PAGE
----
The law on attempts is governed by the Criminal Attempts Act 1981, which states:
“If, with intent to commit an offence to which this section applies, a person does an
act which is more than merely preparatory to the commission of the offence, he is
guilty of attempting to commit the offence’. The key words here are ‘more than merely
preparatory’, and many court decisions have attempted to define what this means.
The case of Gullefer (1987) held that ‘more than merely preparatory’ means that the
defendant must have gone beyond purely preparatory acts and be ‘embarked on the
crime proper’. Geddes (1996), where the defendant was found in the a school boys’
lavatory with a knife, some rope and masking tape, created two questions which the
Court of Appeal believed should be asked: ‘had the accused moved from planning or
preparation to execution or implementation?; and had the accused done an act
showing that he was actually trying to commit the full offence or had he got only as
far as getting ready, or putting imself in position, or equipping himself, to do so?’.
Thus, any act of equipping or preparation is not an attempted crime; the defendant
must be someway into the actual offence.
In regards to attempted murder, the important point is the required mens rea. The
usual mens rea for murder, as already mentioned, is express or implied malice
aforethought. For attempted murder, however, there must be express malice
aforethought, or an intent to kill. This can be seen in the case of Pagett (1910), where
the defendant poisoned his mother’s drink in an attempt to kill her. She died before
she could have drink the tea, however. The defendant had an intention to kill her, and
had gone beyond ‘mere preparation’, and so was guilty of attempted murder (it is
important to note, however, that at the time the ‘more than merely preparatory rule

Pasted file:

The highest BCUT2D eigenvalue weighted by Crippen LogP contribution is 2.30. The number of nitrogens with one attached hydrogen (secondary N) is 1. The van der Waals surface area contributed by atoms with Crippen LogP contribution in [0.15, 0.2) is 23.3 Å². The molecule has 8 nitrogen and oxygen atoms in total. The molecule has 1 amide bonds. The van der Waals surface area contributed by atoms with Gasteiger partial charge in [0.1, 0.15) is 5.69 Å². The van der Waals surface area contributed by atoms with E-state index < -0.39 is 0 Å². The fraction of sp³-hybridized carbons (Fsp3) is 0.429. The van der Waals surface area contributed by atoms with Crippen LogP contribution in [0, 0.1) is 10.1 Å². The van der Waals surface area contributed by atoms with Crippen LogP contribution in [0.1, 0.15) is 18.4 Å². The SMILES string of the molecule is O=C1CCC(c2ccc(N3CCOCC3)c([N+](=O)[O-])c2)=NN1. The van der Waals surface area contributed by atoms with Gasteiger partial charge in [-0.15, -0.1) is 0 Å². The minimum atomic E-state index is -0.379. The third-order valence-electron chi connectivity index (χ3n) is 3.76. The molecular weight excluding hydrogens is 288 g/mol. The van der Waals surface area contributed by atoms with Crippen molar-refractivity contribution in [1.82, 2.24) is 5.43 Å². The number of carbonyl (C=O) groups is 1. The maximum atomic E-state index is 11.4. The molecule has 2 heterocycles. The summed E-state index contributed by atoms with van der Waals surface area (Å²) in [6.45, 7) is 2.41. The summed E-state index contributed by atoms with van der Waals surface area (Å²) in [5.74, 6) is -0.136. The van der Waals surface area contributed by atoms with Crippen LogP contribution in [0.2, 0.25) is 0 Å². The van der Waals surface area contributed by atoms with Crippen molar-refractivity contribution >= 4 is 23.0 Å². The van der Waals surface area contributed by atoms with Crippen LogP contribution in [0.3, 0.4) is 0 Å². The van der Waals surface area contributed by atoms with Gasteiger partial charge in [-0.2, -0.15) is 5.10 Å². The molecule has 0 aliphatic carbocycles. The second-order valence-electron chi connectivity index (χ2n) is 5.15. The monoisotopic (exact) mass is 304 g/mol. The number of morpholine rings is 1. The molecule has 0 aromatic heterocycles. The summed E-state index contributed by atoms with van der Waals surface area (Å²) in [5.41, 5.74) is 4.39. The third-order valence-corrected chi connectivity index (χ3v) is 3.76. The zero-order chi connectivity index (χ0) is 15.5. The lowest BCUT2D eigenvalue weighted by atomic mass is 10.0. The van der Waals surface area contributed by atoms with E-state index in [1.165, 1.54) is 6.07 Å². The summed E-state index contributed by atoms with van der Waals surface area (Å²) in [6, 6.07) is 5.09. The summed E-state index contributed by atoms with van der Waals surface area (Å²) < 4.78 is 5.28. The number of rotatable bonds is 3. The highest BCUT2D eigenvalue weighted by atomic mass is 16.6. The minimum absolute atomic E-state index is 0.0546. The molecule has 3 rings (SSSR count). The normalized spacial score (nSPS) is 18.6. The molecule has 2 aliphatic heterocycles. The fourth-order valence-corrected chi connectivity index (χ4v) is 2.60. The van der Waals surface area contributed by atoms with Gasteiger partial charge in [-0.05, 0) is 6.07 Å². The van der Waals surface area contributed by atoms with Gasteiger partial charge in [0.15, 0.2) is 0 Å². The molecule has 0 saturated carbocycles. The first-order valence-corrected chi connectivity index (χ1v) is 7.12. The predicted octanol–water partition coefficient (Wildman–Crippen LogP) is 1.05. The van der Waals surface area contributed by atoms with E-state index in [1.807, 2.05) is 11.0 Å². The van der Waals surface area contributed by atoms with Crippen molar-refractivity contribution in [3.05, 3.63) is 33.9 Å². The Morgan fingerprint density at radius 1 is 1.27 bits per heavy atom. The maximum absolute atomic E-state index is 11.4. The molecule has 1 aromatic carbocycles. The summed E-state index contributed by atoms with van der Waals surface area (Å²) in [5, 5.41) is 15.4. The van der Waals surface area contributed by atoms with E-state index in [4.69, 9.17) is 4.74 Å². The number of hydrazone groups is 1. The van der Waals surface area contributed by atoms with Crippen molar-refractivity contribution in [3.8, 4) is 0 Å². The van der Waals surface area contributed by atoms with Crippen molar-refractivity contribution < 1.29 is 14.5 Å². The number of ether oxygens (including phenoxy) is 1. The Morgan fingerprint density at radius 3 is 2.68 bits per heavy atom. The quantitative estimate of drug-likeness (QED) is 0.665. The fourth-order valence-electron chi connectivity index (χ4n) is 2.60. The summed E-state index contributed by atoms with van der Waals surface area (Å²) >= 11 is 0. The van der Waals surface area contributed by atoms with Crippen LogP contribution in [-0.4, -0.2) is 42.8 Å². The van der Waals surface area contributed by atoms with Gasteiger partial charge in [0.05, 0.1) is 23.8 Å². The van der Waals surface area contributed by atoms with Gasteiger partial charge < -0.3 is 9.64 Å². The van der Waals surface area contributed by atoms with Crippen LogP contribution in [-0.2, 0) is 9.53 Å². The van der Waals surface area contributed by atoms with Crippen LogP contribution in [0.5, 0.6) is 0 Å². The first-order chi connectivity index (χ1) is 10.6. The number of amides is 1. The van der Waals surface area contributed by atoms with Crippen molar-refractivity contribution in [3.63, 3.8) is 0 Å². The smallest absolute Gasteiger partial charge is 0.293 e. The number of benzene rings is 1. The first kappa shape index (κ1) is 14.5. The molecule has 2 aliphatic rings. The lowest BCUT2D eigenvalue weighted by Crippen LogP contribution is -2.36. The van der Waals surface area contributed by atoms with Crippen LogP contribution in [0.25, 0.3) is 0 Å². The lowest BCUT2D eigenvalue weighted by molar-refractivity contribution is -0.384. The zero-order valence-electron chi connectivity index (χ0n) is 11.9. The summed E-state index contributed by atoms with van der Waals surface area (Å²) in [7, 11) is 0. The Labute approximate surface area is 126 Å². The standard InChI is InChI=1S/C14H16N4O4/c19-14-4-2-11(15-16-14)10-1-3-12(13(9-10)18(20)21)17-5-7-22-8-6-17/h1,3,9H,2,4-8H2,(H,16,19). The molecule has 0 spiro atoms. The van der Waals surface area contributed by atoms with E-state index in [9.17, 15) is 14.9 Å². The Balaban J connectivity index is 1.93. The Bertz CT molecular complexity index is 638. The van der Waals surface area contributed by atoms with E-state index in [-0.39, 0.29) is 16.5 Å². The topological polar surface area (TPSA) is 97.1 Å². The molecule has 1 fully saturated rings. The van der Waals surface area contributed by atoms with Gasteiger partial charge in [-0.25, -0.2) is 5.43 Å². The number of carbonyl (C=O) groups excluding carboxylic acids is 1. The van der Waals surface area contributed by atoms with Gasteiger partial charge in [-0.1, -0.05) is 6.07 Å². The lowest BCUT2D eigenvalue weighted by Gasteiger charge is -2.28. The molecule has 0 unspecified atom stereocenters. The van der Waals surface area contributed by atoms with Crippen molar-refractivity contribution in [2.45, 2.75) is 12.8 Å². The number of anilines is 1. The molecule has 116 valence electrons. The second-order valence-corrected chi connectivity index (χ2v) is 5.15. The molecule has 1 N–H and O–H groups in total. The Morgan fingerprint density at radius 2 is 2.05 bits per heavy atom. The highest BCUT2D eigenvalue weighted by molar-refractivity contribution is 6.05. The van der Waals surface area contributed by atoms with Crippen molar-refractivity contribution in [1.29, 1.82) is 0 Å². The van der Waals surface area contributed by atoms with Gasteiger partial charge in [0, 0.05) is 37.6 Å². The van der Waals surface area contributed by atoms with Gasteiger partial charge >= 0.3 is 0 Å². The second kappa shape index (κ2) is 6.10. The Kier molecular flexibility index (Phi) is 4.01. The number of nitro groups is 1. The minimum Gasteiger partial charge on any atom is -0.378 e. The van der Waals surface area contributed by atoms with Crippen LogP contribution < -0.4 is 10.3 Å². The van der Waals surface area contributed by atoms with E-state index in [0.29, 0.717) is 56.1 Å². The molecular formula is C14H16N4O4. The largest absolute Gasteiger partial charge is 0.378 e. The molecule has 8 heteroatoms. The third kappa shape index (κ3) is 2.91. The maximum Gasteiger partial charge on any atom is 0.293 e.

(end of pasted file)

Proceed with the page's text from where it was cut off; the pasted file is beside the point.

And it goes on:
was not in effect). If the defendant had merely bought the poison, but not applied it to
the tea, then it is safe to say that this would not be beyond ‘mere preparation.’

In regards to Lord Jauncey’s statements, the differences between murder and
attempted murder are a key component of his argument. He is essentially saying, in R
v Gotts, that for murder there must be an intent to kill or cause serious harm, but for
attempted murder there can only be an intent to kill. Thus, attempted murder actually
requires a higher level of intention than murder (where there is implied malice
aforethought), and thus it could be argued is just as serious (or more serious) an
offence. Take the Shooting example. Someone who shoots a person in the foot,
intending only to warn them or injure them, but that person then dies later through
lack of treatment, is a murderer. This is the case even though there was no intention to
kill. If that same person, however, aimed and shot at the head, intending to kill, but
missed, they would be an attempted murderer. It is clear from this example that, often,
attempted murder can actually be just as serious as a murder, the only difference
being in the outcome of death.

Duress

The defence of duress, sometimes called in legal circles as ‘concession to human
frailty’, is the idea that threats of death or serious harm force the defendant to commit